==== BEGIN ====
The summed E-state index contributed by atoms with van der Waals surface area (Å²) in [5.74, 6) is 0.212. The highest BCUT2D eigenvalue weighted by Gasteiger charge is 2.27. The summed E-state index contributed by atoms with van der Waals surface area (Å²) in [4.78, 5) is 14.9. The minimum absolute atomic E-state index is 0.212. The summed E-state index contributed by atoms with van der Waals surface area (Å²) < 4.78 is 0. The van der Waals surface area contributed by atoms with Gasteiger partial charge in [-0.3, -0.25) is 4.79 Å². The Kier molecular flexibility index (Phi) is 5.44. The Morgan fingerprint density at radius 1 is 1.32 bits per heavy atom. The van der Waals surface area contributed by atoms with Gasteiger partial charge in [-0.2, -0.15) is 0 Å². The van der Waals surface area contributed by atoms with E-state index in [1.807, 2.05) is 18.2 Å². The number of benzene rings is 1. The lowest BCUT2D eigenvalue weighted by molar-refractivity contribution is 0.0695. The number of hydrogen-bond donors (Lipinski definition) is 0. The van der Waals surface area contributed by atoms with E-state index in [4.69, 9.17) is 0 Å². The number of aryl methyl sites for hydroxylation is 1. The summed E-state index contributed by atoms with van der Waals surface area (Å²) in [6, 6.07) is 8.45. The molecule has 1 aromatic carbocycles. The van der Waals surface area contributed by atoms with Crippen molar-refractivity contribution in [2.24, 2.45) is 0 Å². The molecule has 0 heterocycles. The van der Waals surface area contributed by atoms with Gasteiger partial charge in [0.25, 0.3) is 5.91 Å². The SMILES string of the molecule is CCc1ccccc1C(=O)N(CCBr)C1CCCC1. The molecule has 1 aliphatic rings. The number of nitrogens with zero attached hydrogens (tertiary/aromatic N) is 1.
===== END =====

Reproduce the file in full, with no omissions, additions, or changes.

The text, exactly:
The summed E-state index contributed by atoms with van der Waals surface area (Å²) in [5.74, 6) is 0.212. The highest BCUT2D eigenvalue weighted by Gasteiger charge is 2.27. The summed E-state index contributed by atoms with van der Waals surface area (Å²) in [4.78, 5) is 14.9. The minimum absolute atomic E-state index is 0.212. The summed E-state index contributed by atoms with van der Waals surface area (Å²) < 4.78 is 0. The van der Waals surface area contributed by atoms with Gasteiger partial charge in [-0.3, -0.25) is 4.79 Å². The Kier molecular flexibility index (Phi) is 5.44. The Morgan fingerprint density at radius 1 is 1.32 bits per heavy atom. The van der Waals surface area contributed by atoms with Gasteiger partial charge in [-0.2, -0.15) is 0 Å². The van der Waals surface area contributed by atoms with E-state index in [1.807, 2.05) is 18.2 Å². The number of benzene rings is 1. The lowest BCUT2D eigenvalue weighted by molar-refractivity contribution is 0.0695. The number of hydrogen-bond donors (Lipinski definition) is 0. The van der Waals surface area contributed by atoms with E-state index in [4.69, 9.17) is 0 Å². The number of aryl methyl sites for hydroxylation is 1. The summed E-state index contributed by atoms with van der Waals surface area (Å²) in [6, 6.07) is 8.45. The molecule has 1 aromatic carbocycles. The van der Waals surface area contributed by atoms with Crippen molar-refractivity contribution in [2.24, 2.45) is 0 Å². The molecule has 0 heterocycles. The van der Waals surface area contributed by atoms with Gasteiger partial charge in [0.25, 0.3) is 5.91 Å². The SMILES string of the molecule is CCc1ccccc1C(=O)N(CCBr)C1CCCC1. The molecule has 1 aliphatic rings. The number of nitrogens with zero attached hydrogens (tertiary/aromatic N) is 1.